Question: “I AM writing to you from Ireland. I am married to an American citizen. We were married in Ireland last summer, and we have been living here ever since. I have made several trips to the States for vacations but never lived there, and never overstayed my time.
I promised my husband that we would move there after we got married, and that time is fast approaching as he doesn’t really enjoy living in Ireland, and I think that I would be happy in the U.S. I’m confused as to how to go about moving, though.
Can I get my green card when I go there, or what should we do? I want to make sure everything is legal since I’m well aware of what can happen when the law isn’t followed.
“Speaking of which, I have a sister who has lived in Florida for close to nine years with no visa. She has been home twice on trips, the most recent being last year when our father died. She had no problem returning to the States with immigration on both occasions. I have told her it is dangerous to keep trying, but she’s planning a summer visit in August. Can people really travel back and forth like she’s been doing?”
Answer: AS you are married to an American citizen, it’s not going to be difficult for you to obtain legal status in the U.S. However, it is very important that the process is undertaken at the American Embassy in Dublin, as Ireland is your current place of residence. It’s a fairly straightforward process, but one that could take several months to complete from start to finish.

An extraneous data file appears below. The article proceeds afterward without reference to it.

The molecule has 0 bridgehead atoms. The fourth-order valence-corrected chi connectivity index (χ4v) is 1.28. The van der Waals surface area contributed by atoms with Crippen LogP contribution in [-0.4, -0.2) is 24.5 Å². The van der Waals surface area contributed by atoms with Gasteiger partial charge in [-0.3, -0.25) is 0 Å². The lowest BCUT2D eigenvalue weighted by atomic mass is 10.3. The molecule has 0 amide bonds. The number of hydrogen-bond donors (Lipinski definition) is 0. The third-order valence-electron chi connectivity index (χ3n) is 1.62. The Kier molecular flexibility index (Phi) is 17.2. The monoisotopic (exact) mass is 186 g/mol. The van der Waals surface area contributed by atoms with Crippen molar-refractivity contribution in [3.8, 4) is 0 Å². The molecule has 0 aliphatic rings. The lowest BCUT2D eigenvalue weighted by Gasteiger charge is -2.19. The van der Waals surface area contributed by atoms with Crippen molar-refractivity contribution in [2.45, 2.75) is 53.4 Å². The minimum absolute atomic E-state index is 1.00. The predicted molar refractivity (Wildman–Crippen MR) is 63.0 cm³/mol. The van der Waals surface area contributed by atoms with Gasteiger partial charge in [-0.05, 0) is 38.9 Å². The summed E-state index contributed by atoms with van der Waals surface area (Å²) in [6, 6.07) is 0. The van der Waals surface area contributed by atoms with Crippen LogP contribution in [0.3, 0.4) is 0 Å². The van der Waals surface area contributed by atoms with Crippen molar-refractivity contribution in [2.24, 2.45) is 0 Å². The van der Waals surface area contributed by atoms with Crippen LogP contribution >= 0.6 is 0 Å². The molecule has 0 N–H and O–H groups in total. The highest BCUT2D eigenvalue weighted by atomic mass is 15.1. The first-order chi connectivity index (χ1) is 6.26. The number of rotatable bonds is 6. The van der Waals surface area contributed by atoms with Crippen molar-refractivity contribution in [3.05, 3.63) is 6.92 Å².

As you mention that you’ll soon be making the move, it’s important that you get the ball rolling as soon as you can. The primary piece of paperwork for family-based sponsorship, the I-130, can be filed at the embassy. This form can be filed outside the U.S. when applicants can prove that they’ve resided in a foreign consular district for the six month period preceding the filing.
Obviously this is a requirement that you’ll be able to meet. The paperwork is quite involved, and will also include an affidavit of support, in which your husband can demonstrate that he’ll be able to financially provide for you in the event of emergency. You’ll also have to undergo a medical exam to show that you do not have any communicable diseases, and there will be a personal interview at the embassy before your new status can be confirmed. If all goes well and you’re approved, you’ll receive an immigrant visa stamp in your passport with six months of validity. You must enter the U.S. during this period in order to formally activate your new permanent resident status.
You should visit the U.S. Embassy’s website at Dublin.usembassy.gov. There’s plenty of useful information. The embassy also provides a phone number for further assistance, but be aware that it’s pricey -- € 2.40 a minute. As for your sister, she’s one lucky lady to have made those trips to and from the U.S., given that she’s out of status. You ask if people can do this and the answer is that they can, as our immigration checks and balances system is far from perfect, but more often than not they’re caught and subsequently barred from the U.S. for 10 years. It’s gotten so bad lately that some undocumented traveling within the U.S. have even been subject to apprehension on trains and cars close to U.S. borders with Canada and Mexico. Your sister should think long and hard before making that trip home this summer, as her luck could well run out.